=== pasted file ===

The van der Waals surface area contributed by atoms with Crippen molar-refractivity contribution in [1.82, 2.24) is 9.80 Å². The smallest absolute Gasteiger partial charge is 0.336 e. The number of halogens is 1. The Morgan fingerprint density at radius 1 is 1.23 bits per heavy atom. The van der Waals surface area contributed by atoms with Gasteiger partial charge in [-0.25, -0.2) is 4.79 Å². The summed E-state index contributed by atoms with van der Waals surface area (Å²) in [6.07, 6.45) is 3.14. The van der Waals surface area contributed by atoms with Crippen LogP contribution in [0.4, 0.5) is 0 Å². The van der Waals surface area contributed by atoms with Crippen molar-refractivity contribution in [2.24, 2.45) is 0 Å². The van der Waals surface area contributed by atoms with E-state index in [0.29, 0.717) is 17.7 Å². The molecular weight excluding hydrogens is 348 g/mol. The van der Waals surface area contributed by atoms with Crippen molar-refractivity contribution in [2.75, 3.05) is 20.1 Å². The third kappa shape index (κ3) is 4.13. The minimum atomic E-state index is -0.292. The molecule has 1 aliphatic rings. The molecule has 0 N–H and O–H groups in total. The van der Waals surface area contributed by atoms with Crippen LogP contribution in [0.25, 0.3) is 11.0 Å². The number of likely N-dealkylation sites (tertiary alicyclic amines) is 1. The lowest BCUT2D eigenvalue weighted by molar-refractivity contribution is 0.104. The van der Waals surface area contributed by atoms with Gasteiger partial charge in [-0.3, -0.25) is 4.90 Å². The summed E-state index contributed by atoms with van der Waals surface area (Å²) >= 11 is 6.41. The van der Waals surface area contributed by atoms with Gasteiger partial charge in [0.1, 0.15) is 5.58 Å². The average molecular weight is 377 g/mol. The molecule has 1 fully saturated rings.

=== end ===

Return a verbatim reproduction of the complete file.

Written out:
The van der Waals surface area contributed by atoms with Crippen molar-refractivity contribution in [1.82, 2.24) is 9.80 Å². The smallest absolute Gasteiger partial charge is 0.336 e. The number of halogens is 1. The Morgan fingerprint density at radius 1 is 1.23 bits per heavy atom. The van der Waals surface area contributed by atoms with Gasteiger partial charge in [-0.25, -0.2) is 4.79 Å². The summed E-state index contributed by atoms with van der Waals surface area (Å²) in [6.07, 6.45) is 3.14. The van der Waals surface area contributed by atoms with Crippen LogP contribution in [0.4, 0.5) is 0 Å². The van der Waals surface area contributed by atoms with Crippen molar-refractivity contribution in [2.24, 2.45) is 0 Å². The van der Waals surface area contributed by atoms with E-state index in [0.29, 0.717) is 17.7 Å². The molecular weight excluding hydrogens is 348 g/mol. The van der Waals surface area contributed by atoms with Crippen molar-refractivity contribution in [2.75, 3.05) is 20.1 Å². The third kappa shape index (κ3) is 4.13. The minimum atomic E-state index is -0.292. The molecule has 1 aliphatic rings. The molecule has 0 N–H and O–H groups in total. The van der Waals surface area contributed by atoms with Crippen LogP contribution in [0.25, 0.3) is 11.0 Å². The number of likely N-dealkylation sites (tertiary alicyclic amines) is 1. The lowest BCUT2D eigenvalue weighted by molar-refractivity contribution is 0.104. The van der Waals surface area contributed by atoms with Gasteiger partial charge in [-0.3, -0.25) is 4.90 Å². The summed E-state index contributed by atoms with van der Waals surface area (Å²) >= 11 is 6.41. The van der Waals surface area contributed by atoms with Gasteiger partial charge in [0.1, 0.15) is 5.58 Å². The average molecular weight is 377 g/mol. The molecule has 1 fully saturated rings.